Moscow has manufactured a thick mist of disinformation about NATO in order to disguise its expansionist policies in Eastern Europe. Nonetheless, lurking behind this propaganda offensive is a genuine fear in the Kremlin that the North Atlantic alliance will thwart Kremlin ambitions and weaken the regime of Russian President Vladimir Putin.
Russia’s NATO myth-making can be debunked by examining the evidence. According to Moscow’s deceptions, Russia tried to join Western institutions during the 1990s but was rebuffed and ostracized. In reality, the Russian Federation has failed to meet the basic standards for either EU or NATO membership—whether in the rule of law, democratic governance or military reform–and its aggressive aspirations toward neighboring states counters the core principles of both multinational organizations.
Russia’s officials also contend that NATO captured the post-communist countries and threatened Russia’s borders. In reality, NATO enlargement over the past 20 years has been a voluntary process initiated by each aspirant state. It has not created a hostile alliance along Russia’s western frontiers but improved relations among new NATO members and diminished their fear of Kremlin attacks. Moreover, no neighboring country has voiced claims to Russia’s territory or its resources. Above all, NATO, in its doctrine, exercises, military posture and force dispositions is neither a threat to Russia’s statehood nor a danger to its territorial integrity.
Despite these facts, the Kremlin has a troika of fears about NATO. These do not revolve around Russia’s national security but are based on profound anxieties about the future of the Putin administration.
In the first place, the Kremlin president has anchored his domestic legitimacy on restoring Russia’s great power status and reining in neighbors that have veered away from Moscow. Such ambitions are blocked when aspirants enter NATO and benefit from its core principle of mutual defense. And although Russian security is not challenged by any country’s accession to NATO, Moscow’s ability to control their security dimensions and foreign policy orientations is largely thwarted. In this sense, NATO is an effective deterrent against Russia’s threat.
The second fear for the Putinists is that NATO is a source of attraction for other post-Soviet states, including Russia’s allies. Unlike NATO and the EU, Moscow’s alliances are not voluntary but consist of countries trapped in a dependency relationship based on blackmail, bribery and threats. In seeking genuine national independence, several capitals have turned to Western institutions for help and protection. When they do, Moscow inverts reality by claiming that it is being surrounded by enemies and needs to pursue an aggressive posture to combat them.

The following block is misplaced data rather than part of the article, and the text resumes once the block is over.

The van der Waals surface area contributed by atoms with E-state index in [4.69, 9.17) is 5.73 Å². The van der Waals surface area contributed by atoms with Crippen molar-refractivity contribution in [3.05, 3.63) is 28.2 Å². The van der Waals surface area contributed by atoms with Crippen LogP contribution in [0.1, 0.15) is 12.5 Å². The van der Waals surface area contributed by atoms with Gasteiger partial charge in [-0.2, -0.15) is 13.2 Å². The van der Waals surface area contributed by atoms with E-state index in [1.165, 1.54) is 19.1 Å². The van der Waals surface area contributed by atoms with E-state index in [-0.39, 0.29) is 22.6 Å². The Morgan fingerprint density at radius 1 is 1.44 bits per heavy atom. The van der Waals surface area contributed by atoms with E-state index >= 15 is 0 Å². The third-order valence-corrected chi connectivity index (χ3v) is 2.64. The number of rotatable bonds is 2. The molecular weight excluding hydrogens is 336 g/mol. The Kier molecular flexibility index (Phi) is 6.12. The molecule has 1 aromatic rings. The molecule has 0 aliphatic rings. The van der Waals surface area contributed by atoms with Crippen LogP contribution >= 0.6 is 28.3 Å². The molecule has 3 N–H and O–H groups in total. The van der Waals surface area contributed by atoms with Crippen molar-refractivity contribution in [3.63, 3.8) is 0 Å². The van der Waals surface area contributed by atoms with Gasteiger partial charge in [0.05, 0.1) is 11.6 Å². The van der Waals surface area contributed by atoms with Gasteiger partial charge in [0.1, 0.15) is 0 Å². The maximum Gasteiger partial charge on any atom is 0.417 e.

In the most glaring recent example of truth inversion, Moscow—in justifying its attack on Ukraine—charged that Washington organized the overthrow of the Kyiv government in February 2014 primarily to create an excuse for reinvigorating NATO and deploying U.S. forces closer to Russia’s borders. In reality, the Ukrainian revolution was indigenous and is thereby a potential precedent for Russia itself. NATO simply responded to Russia’s attack on Ukraine and its escalating threats against the alliance’s eastern flank by increasing its defensive presence in the region.
Third, and most importantly, Moscow fears NATO as the security core of Europe’s development that challenges the credibility of Russia’s ruling dictatorship. Not surprisingly, the Kremlin’s main fear over Ukraine was the prospect that its large neighbor would be transformed into a democratic, unified and prosperous state that achieves EU accession and NATO membership. Such a model of development can become increasingly attractive for Russia’s citizens.
For Kremlin officials an independent, democratic, economically stable and internationally integrated Ukraine symbolizes everything that threatens their hold on power. A successful Ukrainian model of development would expose the Russian model as a failure and inspire dozens of impoverished federal regions to seek greater control over their own destiny by opposing the current hyper-centralized regime in Moscow.
From the outset, relations between NATO and Russia have been based on false premises. Putin’s Moscow does not see NATO as a potential partner but as its primary rival, territorial competitor and existential political threat. The Kremlin’s methodology has involved drawing the alliance into ephemeral joint initiatives in combating terrorism and curbing nuclear proliferation. In reality, this lulls NATO leaders into a false sense of confidence while Moscow prepares new assaults against its neighbors and subverts NATO states from within.
The NATO-Russia Council, established in May 2002, was aborted after August 2008 in the wake of Moscow’s attack on Georgia. After lulling the West into another false dawn, amid growing calls for restoring the council, in April 2014 NATO again suspended practical cooperation in response to Russia’s invasion of Ukraine. To prevent a third failure, NATO must develop a new realism toward Moscow, one that is not based on grand bargains, power balances or global cooperation but on upholding the principles on which NATO was founded: the defense of democracies on both sides of the Atlantic and effective opposition to any power that seeks to dominate Europe.
Europe’s Edge is CEPA’s online journal covering critical topics on the foreign policy docket across Europe and North America. All opinions are those of the author and do not necessarily represent the position or views of the institutions they represent or the Center for European Policy Analysis.